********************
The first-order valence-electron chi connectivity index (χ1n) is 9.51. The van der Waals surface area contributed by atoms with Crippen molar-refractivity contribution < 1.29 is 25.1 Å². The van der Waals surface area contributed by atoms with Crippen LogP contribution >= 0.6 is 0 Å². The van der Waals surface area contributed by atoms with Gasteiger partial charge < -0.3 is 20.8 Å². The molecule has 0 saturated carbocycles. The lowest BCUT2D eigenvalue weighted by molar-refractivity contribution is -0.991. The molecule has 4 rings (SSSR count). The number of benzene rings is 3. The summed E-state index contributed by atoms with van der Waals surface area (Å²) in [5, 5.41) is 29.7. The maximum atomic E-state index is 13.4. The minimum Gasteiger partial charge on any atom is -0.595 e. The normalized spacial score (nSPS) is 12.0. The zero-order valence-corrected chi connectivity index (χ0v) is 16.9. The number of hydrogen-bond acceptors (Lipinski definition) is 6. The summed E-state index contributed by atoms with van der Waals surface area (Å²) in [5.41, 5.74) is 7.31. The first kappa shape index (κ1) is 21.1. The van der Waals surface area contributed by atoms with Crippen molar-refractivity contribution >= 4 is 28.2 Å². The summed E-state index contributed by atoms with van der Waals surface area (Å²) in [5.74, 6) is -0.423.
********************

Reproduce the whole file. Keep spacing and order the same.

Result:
The first-order valence-electron chi connectivity index (χ1n) is 9.51. The van der Waals surface area contributed by atoms with Crippen molar-refractivity contribution < 1.29 is 25.1 Å². The van der Waals surface area contributed by atoms with Crippen LogP contribution >= 0.6 is 0 Å². The van der Waals surface area contributed by atoms with Gasteiger partial charge < -0.3 is 20.8 Å². The molecule has 0 saturated carbocycles. The lowest BCUT2D eigenvalue weighted by molar-refractivity contribution is -0.991. The molecule has 4 rings (SSSR count). The number of benzene rings is 3. The summed E-state index contributed by atoms with van der Waals surface area (Å²) in [5, 5.41) is 29.7. The maximum atomic E-state index is 13.4. The minimum Gasteiger partial charge on any atom is -0.595 e. The normalized spacial score (nSPS) is 12.0. The zero-order valence-corrected chi connectivity index (χ0v) is 16.9. The number of hydrogen-bond acceptors (Lipinski definition) is 6. The summed E-state index contributed by atoms with van der Waals surface area (Å²) in [5.41, 5.74) is 7.31. The first kappa shape index (κ1) is 21.1. The van der Waals surface area contributed by atoms with Crippen molar-refractivity contribution >= 4 is 28.2 Å². The summed E-state index contributed by atoms with van der Waals surface area (Å²) in [5.74, 6) is -0.423.